Furnitureby Andy Ring
Photographs by Bart Julius Peters and Julius Shulman

Andy Ring’s Table 8 X 4 feet
In 2002, after 15 years as a software engineer, Andy Ring was ready for a change, so he signed up with a Montauk general contractor as a laborer. The work was hard, but learning a new skill and making physical things was rewarding. After a couple years, he switched from framing to trim carpentry and finally to building furniture. He now divides his time between Montauk and Brooklyn, with a shop in the Brooklyn Navy Yard. His company, Brookynbilt, works with architects and homeowners to fulfill their woodworking needs. Mainly he designs and produces custom furniture as well as completing fabrication projects for artists. Ille Arts, proudly, is showing Andy Ring’s work for the first time.

“My inspiration is the gear used by fishermen, sailors, and surfers. Sailboat cleats, buoys, and surfboard fins are designed to be functional, but are also beautiful objects. I’m interested in bringing them into the home.

Julius Shulman Case Study House #21, Los Angeles, CA (Pierre Koenig, architect, 1958) chromogenic print 16 X 2 inches

Mr. Shulman was part of a postwar generation of commercial architecture photographers who specialized in Modernist buildings, working on assignment for architects and mass-market magazines like Life, House & Garden and Good Housekeeping as well as architecture publications. Over a career of more than half a century, Mr. Shulman almost always used black-and-white film, the better to reduce his subjects to their geometric essentials. But he was also able to make the hard glass and steel surfaces of postwar Modernist architecture appear comfortable and inviting. He largely abjured skyscrapers in favor of houses and was one of the first photographers to include the inhabitants of homes in his pictures. They lent the buildings a charming if sometimes incongruous air of domesticity.

Working mostly in California, Mr. Shulman staged his photographs as tableaus to promote the idea of casual living in a Modernist context.. Mr. Shulman photographed buildings by some of the era’s best-known architects, including Richard Neutra, Frank Lloyd Wright, Charles and Ray Eames, Mies van der Rohe and Oscar Niemeyer. But he also photographed less exalted examples of American buildings, like gas stations, apartment buildings and shopping malls. In recent years a new appreciation of postwar architecture and design has contributed to renewed interest in Mr. Shulman’s work. In 2005 the Getty Research Institute acquired his archive of more than a quarter-million prints, negatives and transparencies.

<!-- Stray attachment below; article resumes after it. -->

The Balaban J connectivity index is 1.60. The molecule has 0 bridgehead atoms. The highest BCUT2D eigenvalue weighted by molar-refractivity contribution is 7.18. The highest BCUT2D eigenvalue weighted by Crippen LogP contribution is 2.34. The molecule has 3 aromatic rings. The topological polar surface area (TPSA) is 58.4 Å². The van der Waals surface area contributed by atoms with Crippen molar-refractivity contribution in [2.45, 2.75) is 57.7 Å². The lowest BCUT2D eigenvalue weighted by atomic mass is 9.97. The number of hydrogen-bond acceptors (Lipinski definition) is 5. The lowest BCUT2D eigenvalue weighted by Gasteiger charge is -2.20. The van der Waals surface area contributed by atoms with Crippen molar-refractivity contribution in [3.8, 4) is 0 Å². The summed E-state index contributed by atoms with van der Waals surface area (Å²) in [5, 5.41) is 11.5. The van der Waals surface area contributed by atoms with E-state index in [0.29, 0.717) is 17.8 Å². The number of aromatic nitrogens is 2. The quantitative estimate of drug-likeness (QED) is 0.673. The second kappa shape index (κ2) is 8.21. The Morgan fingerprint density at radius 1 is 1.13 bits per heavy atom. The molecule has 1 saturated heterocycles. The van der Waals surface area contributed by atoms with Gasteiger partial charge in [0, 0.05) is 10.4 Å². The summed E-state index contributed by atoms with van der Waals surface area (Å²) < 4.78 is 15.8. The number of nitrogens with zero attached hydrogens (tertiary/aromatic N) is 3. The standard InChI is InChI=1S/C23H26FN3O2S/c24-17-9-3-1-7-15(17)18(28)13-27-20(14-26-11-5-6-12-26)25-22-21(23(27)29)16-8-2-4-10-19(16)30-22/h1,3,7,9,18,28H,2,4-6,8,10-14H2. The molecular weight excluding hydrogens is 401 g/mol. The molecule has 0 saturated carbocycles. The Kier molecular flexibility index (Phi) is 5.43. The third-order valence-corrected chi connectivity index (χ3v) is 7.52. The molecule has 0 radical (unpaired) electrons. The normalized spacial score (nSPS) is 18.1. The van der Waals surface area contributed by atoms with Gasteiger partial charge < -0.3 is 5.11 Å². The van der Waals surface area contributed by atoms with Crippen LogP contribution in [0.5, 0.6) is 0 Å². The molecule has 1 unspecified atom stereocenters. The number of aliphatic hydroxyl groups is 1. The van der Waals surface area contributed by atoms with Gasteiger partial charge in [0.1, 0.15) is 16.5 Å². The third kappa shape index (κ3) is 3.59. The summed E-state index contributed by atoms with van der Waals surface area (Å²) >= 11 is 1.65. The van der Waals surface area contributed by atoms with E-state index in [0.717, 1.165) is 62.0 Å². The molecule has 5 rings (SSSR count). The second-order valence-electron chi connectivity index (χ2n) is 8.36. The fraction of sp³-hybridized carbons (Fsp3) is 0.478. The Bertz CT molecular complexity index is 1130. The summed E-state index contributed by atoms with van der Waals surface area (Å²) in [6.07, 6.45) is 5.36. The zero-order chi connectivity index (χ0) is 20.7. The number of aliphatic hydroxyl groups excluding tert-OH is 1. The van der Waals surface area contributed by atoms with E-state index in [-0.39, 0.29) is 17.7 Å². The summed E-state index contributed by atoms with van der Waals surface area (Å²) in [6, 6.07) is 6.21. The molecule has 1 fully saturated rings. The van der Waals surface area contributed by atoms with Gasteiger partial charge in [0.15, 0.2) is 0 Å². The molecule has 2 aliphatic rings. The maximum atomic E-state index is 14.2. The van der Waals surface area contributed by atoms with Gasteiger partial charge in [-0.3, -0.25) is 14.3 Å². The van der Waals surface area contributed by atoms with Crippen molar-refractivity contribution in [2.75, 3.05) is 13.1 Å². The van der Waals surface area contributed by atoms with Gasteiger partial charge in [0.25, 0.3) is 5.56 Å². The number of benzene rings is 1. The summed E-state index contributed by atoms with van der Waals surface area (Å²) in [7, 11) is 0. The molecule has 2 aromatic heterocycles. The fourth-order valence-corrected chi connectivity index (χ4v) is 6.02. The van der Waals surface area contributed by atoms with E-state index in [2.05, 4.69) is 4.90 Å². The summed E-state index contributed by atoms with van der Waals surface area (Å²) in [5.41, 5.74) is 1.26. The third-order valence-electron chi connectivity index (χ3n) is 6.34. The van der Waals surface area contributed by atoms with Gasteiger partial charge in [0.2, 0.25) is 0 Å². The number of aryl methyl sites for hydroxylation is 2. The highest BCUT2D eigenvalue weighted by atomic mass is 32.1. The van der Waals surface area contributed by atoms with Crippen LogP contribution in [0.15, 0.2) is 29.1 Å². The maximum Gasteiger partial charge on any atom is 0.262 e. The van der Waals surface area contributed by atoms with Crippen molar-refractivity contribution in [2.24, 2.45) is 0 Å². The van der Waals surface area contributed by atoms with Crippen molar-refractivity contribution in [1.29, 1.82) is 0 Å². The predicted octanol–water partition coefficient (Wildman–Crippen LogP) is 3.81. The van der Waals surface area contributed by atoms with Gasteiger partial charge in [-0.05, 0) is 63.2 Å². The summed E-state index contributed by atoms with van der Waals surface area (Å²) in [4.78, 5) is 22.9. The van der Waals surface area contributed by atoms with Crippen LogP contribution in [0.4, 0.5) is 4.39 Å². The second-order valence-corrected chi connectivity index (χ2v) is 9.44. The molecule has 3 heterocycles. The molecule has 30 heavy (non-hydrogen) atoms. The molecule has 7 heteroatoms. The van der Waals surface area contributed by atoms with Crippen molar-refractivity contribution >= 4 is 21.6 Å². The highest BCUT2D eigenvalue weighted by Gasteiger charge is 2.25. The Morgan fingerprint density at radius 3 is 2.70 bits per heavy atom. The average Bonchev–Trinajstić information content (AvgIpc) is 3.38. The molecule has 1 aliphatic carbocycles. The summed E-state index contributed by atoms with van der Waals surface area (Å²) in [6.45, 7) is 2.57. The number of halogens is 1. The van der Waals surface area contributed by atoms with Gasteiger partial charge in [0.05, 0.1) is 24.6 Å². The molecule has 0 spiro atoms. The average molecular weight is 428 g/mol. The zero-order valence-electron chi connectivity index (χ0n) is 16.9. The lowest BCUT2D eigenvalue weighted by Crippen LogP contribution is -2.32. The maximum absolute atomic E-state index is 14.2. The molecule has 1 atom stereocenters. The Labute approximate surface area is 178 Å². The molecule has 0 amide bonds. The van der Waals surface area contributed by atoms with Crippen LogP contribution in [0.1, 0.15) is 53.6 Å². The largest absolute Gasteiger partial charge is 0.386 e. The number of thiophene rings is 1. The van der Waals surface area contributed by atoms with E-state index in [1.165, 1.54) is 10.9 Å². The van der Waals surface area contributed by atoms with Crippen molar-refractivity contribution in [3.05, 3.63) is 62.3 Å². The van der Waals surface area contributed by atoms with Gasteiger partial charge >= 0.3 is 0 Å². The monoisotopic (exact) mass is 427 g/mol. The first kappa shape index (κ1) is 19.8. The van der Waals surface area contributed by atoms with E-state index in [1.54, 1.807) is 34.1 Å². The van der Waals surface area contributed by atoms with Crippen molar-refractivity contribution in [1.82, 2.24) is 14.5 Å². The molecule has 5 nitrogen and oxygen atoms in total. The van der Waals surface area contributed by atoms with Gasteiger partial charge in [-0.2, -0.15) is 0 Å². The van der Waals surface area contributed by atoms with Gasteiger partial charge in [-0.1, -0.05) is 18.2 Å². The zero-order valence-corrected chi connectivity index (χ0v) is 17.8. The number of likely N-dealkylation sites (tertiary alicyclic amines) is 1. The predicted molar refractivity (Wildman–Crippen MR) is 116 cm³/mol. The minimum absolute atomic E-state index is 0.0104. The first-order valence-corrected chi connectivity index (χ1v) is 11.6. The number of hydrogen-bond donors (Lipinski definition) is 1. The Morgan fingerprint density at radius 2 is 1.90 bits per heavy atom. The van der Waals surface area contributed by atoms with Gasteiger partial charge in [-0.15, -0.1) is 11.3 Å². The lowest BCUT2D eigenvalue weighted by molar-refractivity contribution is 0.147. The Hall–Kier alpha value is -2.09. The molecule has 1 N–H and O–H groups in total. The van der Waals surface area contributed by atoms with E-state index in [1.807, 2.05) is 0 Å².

One of Mr. Shulman’s most widely reproduced images, a 1960 view of Pierre Koenig’s Case Study House No. 22, shows two well-dressed women in seemingly casual conversation in a living room that appears to float precariously above the Los Angeles basin. The vertiginous point of view contrasts sharply with the relaxed atmosphere of the house’s interior, testifying to the ability of the Modernist architect to transcend the limits of the natural world. Mr. Shulman’s other masterpiece, a 1947 picture of Neutra’s Kaufmann House in Palm Springs, Calif., pits domesticity against nature in similar fashion. The image shows the architect’s mostly glass house as a Cubist array of shimmering squares and rectangles, bracketed in the foreground by two glowing chaise lounges and in the background by the desert and an expanse of forbidding mountains. To the left, a woman is seen reclining beside the house’s swimming pool, apparently oblivious to what seems to be imminent nightfall. The photograph was in fact taken at dusk, but to balance the light Mr. Shulman exposed the house, pool and surrounding landscape separately. In all, the exposure took 45 minutes.

He opened a studio in Los Angeles in 1950, by that time drawing much of his work from magazines based in New York. He remained in business full time until the late 1980s, when architectural tastes had shifted to postmodernism, a style that rebelled against Modernism’s reductive forms to include decorative ornament and an often willful pastiche of historical references. Mr. Shulman regarded postmodernism with disdain, arguing that its practitioners were interested only in facades, not living spaces. His self-proclaimed retirement did not prevent him from continuing to work, however. In 2001 he joined forces with a younger photographer, Juergen Nogai; they collaborated on the 2005 book “Malibu: A Century of Living by the Sea” (Harry N. Abrams). In 2006, Nazraeli Press published “Vest Pocket Pictures,” a collection of Mr. Shulman’s early amateur photographs.

Other books featuring Mr. Shulman’s photographs include “Julius Shulman: Architecture and Its Photography” (Taschen); “Photographing Architecture and Interiors” (Balcony Press); “L.A. Lost and Found: An Architectural History of Los Angeles” (Hennessey and Ingalls); and “Modernism Rediscovered” (Taschen).

Bart Julius Peters
Bart Julius Peters' work is characterized by a sense of nostalgia, romance, and agelessness. The coarse-grained black and white photographs appear to be much older than they actually are and to depict scenes of a fictional past. This becomes all the more evident in his choice of subjects: as a cosmopolitan vagabond Peters roams the world in search of the "old world," old-fashioned places and people, situations of a society running backward. Bart Julius Peters (Kuwait, 1971) studied at the Rietveld Academy and publishes in various magazines such as "RE_magazine," "Fantastic Man," and "Foam magazine."

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